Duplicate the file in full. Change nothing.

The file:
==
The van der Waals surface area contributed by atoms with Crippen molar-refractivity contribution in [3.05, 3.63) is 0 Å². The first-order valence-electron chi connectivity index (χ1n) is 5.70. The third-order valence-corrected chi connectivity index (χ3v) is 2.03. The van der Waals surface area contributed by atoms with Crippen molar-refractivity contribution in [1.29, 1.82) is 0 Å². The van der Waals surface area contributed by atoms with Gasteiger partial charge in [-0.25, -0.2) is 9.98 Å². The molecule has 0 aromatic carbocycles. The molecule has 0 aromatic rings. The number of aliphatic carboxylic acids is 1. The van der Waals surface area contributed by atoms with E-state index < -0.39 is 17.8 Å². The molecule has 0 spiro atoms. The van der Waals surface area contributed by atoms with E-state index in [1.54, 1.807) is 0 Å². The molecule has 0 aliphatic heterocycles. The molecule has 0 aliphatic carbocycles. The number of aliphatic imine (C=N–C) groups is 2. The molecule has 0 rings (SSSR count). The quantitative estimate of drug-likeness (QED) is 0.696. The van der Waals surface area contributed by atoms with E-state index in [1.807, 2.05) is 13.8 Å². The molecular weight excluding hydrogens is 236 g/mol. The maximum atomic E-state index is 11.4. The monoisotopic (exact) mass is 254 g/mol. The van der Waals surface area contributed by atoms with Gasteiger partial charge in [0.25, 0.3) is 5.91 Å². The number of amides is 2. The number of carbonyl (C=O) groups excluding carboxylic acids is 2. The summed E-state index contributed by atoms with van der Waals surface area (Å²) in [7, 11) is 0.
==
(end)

The van der Waals surface area contributed by atoms with Crippen molar-refractivity contribution in [3.05, 3.63) is 0 Å². The first-order valence-electron chi connectivity index (χ1n) is 5.70. The third-order valence-corrected chi connectivity index (χ3v) is 2.03. The van der Waals surface area contributed by atoms with Crippen molar-refractivity contribution in [1.29, 1.82) is 0 Å². The van der Waals surface area contributed by atoms with Gasteiger partial charge in [-0.25, -0.2) is 9.98 Å². The molecule has 0 aromatic carbocycles. The molecule has 0 aromatic rings. The number of aliphatic carboxylic acids is 1. The van der Waals surface area contributed by atoms with E-state index < -0.39 is 17.8 Å². The molecule has 0 spiro atoms. The van der Waals surface area contributed by atoms with E-state index in [1.54, 1.807) is 0 Å². The molecule has 0 aliphatic heterocycles. The molecule has 0 aliphatic carbocycles. The number of aliphatic imine (C=N–C) groups is 2. The molecule has 0 rings (SSSR count). The quantitative estimate of drug-likeness (QED) is 0.696. The van der Waals surface area contributed by atoms with E-state index in [1.807, 2.05) is 13.8 Å². The molecular weight excluding hydrogens is 236 g/mol. The maximum atomic E-state index is 11.4. The monoisotopic (exact) mass is 254 g/mol. The van der Waals surface area contributed by atoms with Gasteiger partial charge in [0.25, 0.3) is 5.91 Å². The number of amides is 2. The number of carbonyl (C=O) groups excluding carboxylic acids is 2. The summed E-state index contributed by atoms with van der Waals surface area (Å²) in [7, 11) is 0.